“It’s a good alternative to business class for those companies looking to reduce their travel spend,” he added, noting that some corporates now have a “premium economy only” travel policy. 

Some analysts say the move is part of a general trend of airlines moving away from the old model of having first, business and economy class to looking much more closely at the best way of generating profit per unit of space.

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“Airlines are getting smarter about what their customers want. I think you are going to get even more product segmentation,” said Mark Manduca, aviation analyst at Citi. 

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However, in spite of this, some carriers have been slow to introduce the cabin class.

Mr Strickland noted that the worry for many airlines has been that if they offer premium economy, then business class customers might trade down, sacrificing highly profitable margins. So far, this largely has not happened. 

Tim Clark, president of Emirates Airlines, said this concern was carefully considered before the carrier developed its premium economy offering. 

“Before we made the decision, we did a lot of careful modelling and review, as to how it would complement our existing product mix, which customer segments it would serve, how we would introduce it into our fleet and systems, and so on. It’s important to us that Emirates’ premium economy is a quality proposition that would not dilute our business class offering,” he said. 

In the US, the big carriers have finally recognised the appeal of premium economy.

Lori Ranson, a US-based analyst at the Centre for Aviation, Capa, believes US carriers “needed to get their respective balance sheets in order and achieve a certain level of financial sustainability before they could invest back into the business.”

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Like their European rivals, they are bullish on the prospects for the class. Executives at American said the average fare for its premium economy product is twice the coach, or economy, fare, “making it the most profitable use of square footage on our widebody aircraft”.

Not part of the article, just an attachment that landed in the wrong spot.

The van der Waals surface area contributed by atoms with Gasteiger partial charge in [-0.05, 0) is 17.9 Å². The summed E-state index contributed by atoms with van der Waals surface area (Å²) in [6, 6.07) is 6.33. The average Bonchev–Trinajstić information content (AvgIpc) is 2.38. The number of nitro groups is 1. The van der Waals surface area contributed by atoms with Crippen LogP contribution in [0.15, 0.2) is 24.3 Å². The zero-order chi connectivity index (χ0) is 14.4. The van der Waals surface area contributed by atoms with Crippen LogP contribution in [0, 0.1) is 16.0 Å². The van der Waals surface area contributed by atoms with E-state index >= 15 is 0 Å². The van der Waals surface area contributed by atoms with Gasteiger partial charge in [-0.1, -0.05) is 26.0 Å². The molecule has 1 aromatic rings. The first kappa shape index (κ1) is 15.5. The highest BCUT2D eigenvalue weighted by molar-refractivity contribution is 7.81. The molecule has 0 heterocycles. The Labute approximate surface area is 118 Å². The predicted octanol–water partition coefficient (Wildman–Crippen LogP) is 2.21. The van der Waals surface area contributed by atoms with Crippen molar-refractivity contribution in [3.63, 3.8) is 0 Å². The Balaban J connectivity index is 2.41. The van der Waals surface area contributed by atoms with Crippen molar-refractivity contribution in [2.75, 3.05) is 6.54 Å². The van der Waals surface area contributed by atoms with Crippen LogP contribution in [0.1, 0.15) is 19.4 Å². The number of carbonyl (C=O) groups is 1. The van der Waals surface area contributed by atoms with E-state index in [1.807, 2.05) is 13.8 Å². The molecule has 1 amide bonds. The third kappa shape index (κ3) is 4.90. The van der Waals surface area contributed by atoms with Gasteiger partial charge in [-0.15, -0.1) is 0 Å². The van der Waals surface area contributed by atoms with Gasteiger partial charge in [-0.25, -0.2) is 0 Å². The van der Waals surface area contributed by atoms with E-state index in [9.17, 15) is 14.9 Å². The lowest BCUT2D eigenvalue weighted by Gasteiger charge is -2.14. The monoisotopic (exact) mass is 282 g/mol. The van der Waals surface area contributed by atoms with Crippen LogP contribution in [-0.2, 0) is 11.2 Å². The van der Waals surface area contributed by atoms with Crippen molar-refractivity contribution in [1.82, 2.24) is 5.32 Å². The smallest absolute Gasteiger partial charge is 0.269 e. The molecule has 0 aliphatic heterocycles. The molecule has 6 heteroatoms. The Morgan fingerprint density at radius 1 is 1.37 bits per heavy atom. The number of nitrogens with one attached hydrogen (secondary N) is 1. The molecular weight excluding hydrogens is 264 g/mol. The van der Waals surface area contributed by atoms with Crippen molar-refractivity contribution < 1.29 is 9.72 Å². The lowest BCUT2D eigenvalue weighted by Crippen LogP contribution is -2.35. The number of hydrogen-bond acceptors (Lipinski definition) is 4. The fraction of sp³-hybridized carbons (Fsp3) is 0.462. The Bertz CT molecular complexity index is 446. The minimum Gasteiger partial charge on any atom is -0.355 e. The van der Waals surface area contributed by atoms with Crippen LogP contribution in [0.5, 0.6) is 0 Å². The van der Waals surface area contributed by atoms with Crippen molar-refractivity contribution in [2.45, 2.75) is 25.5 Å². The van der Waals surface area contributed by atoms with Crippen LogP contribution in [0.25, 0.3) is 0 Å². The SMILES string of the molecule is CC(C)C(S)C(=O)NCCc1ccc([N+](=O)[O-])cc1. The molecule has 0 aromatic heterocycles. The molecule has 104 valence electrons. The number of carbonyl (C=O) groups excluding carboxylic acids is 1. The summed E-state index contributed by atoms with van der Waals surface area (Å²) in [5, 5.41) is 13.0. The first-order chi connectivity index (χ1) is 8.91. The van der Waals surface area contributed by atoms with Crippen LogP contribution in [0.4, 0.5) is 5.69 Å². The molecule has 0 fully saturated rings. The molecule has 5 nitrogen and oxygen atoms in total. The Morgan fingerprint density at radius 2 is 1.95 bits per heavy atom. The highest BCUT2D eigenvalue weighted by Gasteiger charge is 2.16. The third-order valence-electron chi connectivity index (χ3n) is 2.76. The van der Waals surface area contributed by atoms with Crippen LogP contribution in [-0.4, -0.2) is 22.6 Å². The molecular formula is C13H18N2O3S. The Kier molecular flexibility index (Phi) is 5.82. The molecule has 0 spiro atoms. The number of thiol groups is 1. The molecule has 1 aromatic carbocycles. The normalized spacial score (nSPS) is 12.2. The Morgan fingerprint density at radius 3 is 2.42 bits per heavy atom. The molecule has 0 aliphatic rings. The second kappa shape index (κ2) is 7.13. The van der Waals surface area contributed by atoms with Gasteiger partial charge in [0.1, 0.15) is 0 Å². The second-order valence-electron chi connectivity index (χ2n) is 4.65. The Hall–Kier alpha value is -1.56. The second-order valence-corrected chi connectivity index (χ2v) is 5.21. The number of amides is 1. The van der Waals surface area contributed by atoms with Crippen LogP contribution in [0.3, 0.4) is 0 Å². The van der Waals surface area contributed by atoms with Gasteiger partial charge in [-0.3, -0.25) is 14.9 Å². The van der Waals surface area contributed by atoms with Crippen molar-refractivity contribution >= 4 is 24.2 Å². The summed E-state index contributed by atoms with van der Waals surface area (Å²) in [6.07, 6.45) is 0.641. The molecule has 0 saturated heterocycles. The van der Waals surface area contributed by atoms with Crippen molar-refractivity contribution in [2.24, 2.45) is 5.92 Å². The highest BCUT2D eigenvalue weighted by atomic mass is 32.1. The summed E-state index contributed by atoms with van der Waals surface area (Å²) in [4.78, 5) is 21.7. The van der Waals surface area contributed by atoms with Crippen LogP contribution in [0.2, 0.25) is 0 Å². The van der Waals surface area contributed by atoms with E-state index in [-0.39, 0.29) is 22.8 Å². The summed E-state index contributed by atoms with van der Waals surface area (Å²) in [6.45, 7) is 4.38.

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United, the last to enter the segment behind American and Delta, so far has about 70 of its 114 widebody aircraft fitted with its premium economy cabin. On average, the carrier plans to add one aircraft with the new product every 10 days from now through 2020.

Bob Schumacher, United’s managing director of sales in the UK and Ireland, admitted US airlines have been slower to adopt the new cabin class. He said United has taken a “measured” approach, waiting to see where there was demand. 

Some of United’s largest corporate customers have said “we need this product” so they can offer different travel options to different grades of staff. 

Meanwhile, some people who use business for work often do not “want to throw themselves to the back of the aircraft” when they travel for leisure. 

“What we do know, is there is a demand curve. If we don’t offer it, we miss out,” said Mr Schumacher.